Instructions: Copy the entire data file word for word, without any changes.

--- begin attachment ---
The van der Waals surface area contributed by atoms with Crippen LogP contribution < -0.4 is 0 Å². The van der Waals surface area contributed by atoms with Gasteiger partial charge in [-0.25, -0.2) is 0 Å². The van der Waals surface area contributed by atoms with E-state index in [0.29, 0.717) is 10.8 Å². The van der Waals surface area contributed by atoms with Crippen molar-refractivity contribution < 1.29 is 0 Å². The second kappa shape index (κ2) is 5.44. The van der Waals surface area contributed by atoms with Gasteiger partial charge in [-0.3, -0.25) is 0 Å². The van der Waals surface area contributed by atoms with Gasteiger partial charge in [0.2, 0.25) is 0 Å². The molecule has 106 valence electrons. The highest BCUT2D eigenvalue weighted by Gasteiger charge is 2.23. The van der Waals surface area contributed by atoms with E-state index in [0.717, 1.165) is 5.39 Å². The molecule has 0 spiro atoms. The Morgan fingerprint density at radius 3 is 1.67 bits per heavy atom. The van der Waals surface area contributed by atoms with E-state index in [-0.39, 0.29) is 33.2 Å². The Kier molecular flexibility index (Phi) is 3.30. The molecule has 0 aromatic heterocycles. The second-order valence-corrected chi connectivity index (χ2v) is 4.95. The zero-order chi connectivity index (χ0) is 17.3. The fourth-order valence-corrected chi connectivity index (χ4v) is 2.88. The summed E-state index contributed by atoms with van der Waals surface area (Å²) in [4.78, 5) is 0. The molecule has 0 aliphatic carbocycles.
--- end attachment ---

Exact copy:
The van der Waals surface area contributed by atoms with Crippen LogP contribution < -0.4 is 0 Å². The van der Waals surface area contributed by atoms with Gasteiger partial charge in [-0.25, -0.2) is 0 Å². The van der Waals surface area contributed by atoms with E-state index in [0.29, 0.717) is 10.8 Å². The van der Waals surface area contributed by atoms with Crippen molar-refractivity contribution < 1.29 is 0 Å². The second kappa shape index (κ2) is 5.44. The van der Waals surface area contributed by atoms with Gasteiger partial charge in [-0.3, -0.25) is 0 Å². The van der Waals surface area contributed by atoms with Gasteiger partial charge in [0.2, 0.25) is 0 Å². The molecule has 106 valence electrons. The highest BCUT2D eigenvalue weighted by Gasteiger charge is 2.23. The van der Waals surface area contributed by atoms with E-state index in [0.717, 1.165) is 5.39 Å². The molecule has 0 spiro atoms. The Morgan fingerprint density at radius 3 is 1.67 bits per heavy atom. The van der Waals surface area contributed by atoms with E-state index in [-0.39, 0.29) is 33.2 Å². The Kier molecular flexibility index (Phi) is 3.30. The molecule has 0 aromatic heterocycles. The second-order valence-corrected chi connectivity index (χ2v) is 4.95. The zero-order chi connectivity index (χ0) is 17.3. The fourth-order valence-corrected chi connectivity index (χ4v) is 2.88. The summed E-state index contributed by atoms with van der Waals surface area (Å²) in [4.78, 5) is 0. The molecule has 0 aliphatic carbocycles.